Today’s blog is from Judy Pearson. Judy has written nearly two decades worth of newspaper and magazine articles, and has published three books. In 2014, she was named one the most inspirational women in Chicago. A triple-negative breast cancer survivor, she is the co-founder of the Women Survivors Alliance, and the editor of NOU Magazine. SURVIVORville, the Women Survivors Alliance annual event, is June 5-7 in Nashville, TN. Register here for this can’t-miss event!
Most people consider themselves lucky to have one great mother. I had the amazing fortune to have two great mothers. Always one to search for purpose in all of life’s events – even the bad ones – I realize these women taught me valuable lessons that have guided me throughout my life, especially through my cancer diagnosis and treatment. While these brief words hardly do them justice, I hope you’ll gain strength from my moms as I have.
My biological mother was beautiful. She was a petite fireball, with laughing blue eyes, a great command of the English language, and a deep love for the Chicago Cubs.
Having been born in 1925, she was very much a woman of that era, and therefore a long time smoker. That horrific habit gifted her with Chronic Obstructive Pulmonary Disease at the age of 60. Still not curable, it is far more manageable today than it was at her diagnosis in 1987.
For six years, an oxygen cannula was her constant companion. But that burden became the source of these three precious gems.
1. My mother wasn’t a vain woman, but she took pride in her appearance. After her diagnosis, she continued to do her hair and makeup routine every day. Then she put on the cannula. I asked her if it was difficult to see her mirror reflection and she shared this brilliant tidbit.
“Did you know you can even eat an elephant a bite at a time? I don’t think about having to put the cannula on EVERY day. I just think about doing it TODAY. I might get better tomorrow. I might not. But worrying about the rest of my life is too overwhelming. I take it one bite at a time, one day at a time.”
2. Months later, I called my mother one night after work. I was furious. An evil woman had deliberately undermined a sale I was working on, claiming it for herself. How could she be so nasty, I wailed.
My mother replied, “Never judge another person till you’ve walked a mile in their moccasins. Maybe that woman needs the money more than you do. Maybe her husband will be cruel to her if she isn’t successful. Or maybe she’s just plain mean. Regardless, it will all shake out in the end as it’s supposed to.”
She was right. A few years later, that woman divorced her bullying husband.
3. And then came the day that I was fired from a job. I was devastated and called my mother from under the covers, where I was hiding with a bottle of wine and BBQ potato chips.
“It’s only when it’s the darkest that we can best see the stars,” mom told me. “This is the perfect time to reconsider where your life is headed. If you could do anything at this moment, what would you do?”
That “mom morsel” eventually led to my career as an author and freelancer, not to mention buoying me up during the dark days of cancer treatment.
Five years after my mother died, in 1993, my brother and I were thrilled when our dad married Joanne, a long time family friend and equal to our biological mother in every way. We and our step siblings agreed we had always felt like family. Joanne had survived colon cancer before she and dad married, but just a year after their wedding, she was diagnosed with oral cancer. As I watched her navigate the cancer journey, she too, shared three invaluable gems that have never failed me.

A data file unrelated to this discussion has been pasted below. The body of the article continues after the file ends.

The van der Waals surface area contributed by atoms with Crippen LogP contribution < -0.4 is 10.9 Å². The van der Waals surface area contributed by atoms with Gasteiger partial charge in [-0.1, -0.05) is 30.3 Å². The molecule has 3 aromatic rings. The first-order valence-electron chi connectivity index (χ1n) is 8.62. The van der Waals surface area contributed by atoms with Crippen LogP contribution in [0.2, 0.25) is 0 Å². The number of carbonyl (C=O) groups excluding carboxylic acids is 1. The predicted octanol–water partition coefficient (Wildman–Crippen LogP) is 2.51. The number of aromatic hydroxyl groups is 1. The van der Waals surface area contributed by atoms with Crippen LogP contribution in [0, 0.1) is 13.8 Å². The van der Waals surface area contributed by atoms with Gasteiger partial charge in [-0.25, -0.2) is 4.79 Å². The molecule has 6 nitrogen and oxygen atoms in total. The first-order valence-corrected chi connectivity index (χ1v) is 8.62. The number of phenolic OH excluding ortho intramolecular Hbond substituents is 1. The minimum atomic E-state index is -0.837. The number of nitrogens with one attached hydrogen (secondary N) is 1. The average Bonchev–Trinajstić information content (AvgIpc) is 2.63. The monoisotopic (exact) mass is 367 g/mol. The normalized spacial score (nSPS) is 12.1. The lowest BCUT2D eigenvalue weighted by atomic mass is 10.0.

1. During her own pre-treatment appointments and in conjunction with my father’s heart attack the year before, Joanne always had questions for the medical team.
“You are and always will be your own best advocate,” she told me. “Never be afraid to ask questions or ask for more information if you don’t understand the answers. Your medical team works FOR you not just ON you. You can’t make informed decisions if you don’t understand.”
2. After sharing that first gem, she continued with this one: “Why remember something when you can write it down.” Every answer she got from doctors went into the notebook she carried. She called it “her brain,” as it also included her calendar and address book. Without it, she once said, eyes twinkling, she felt as though she was completely naked.
My corresponding notebook is now not only a record of my own diagnosis and treatment, it’s a great reference for my writing. Chemo brain prevails!
3. Joanne died with the same amount of courage she had lived with. She had buried two husbands (including my father), and endured many other of life’s hardships. When her third primary cancer was diagnosed with no hope of cure or recovery, she made the decision to travel to the next life sooner rather than later, with all of us near her.
Once, alone with her near the end, I asked her if she had any regrets. She told me, “Every day of my life has been the best day of my life.”
That gem needs no explanation. It is the best lesson a mother could ever share with a child. And it, coupled with the others both my mothers gave me, are gifts I will always cherish. They have helped me in co-founding the Women Survivors Alliance and SURVIVORville. And in doing that, I’m paying their gifts forward.